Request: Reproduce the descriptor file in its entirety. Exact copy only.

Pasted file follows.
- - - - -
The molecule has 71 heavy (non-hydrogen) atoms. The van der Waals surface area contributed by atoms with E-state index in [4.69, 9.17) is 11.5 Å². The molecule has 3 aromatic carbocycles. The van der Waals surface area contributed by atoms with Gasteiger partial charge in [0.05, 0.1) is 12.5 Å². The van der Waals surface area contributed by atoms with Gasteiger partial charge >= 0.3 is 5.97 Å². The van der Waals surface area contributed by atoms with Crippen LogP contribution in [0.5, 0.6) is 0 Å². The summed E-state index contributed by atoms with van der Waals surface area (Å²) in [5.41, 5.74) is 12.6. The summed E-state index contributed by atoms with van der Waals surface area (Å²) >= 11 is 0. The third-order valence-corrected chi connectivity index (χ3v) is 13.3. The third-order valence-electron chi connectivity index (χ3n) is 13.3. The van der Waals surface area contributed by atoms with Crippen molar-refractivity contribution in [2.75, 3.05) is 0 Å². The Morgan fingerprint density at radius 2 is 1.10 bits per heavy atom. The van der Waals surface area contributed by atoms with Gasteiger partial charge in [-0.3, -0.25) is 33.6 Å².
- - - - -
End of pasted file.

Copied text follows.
The molecule has 71 heavy (non-hydrogen) atoms. The van der Waals surface area contributed by atoms with E-state index in [4.69, 9.17) is 11.5 Å². The molecule has 3 aromatic carbocycles. The van der Waals surface area contributed by atoms with Gasteiger partial charge in [0.05, 0.1) is 12.5 Å². The van der Waals surface area contributed by atoms with Gasteiger partial charge >= 0.3 is 5.97 Å². The van der Waals surface area contributed by atoms with Crippen LogP contribution in [0.5, 0.6) is 0 Å². The summed E-state index contributed by atoms with van der Waals surface area (Å²) in [5.41, 5.74) is 12.6. The summed E-state index contributed by atoms with van der Waals surface area (Å²) >= 11 is 0. The third-order valence-corrected chi connectivity index (χ3v) is 13.3. The third-order valence-electron chi connectivity index (χ3n) is 13.3. The van der Waals surface area contributed by atoms with Crippen molar-refractivity contribution in [2.75, 3.05) is 0 Å². The Morgan fingerprint density at radius 2 is 1.10 bits per heavy atom. The van der Waals surface area contributed by atoms with Gasteiger partial charge in [-0.3, -0.25) is 33.6 Å².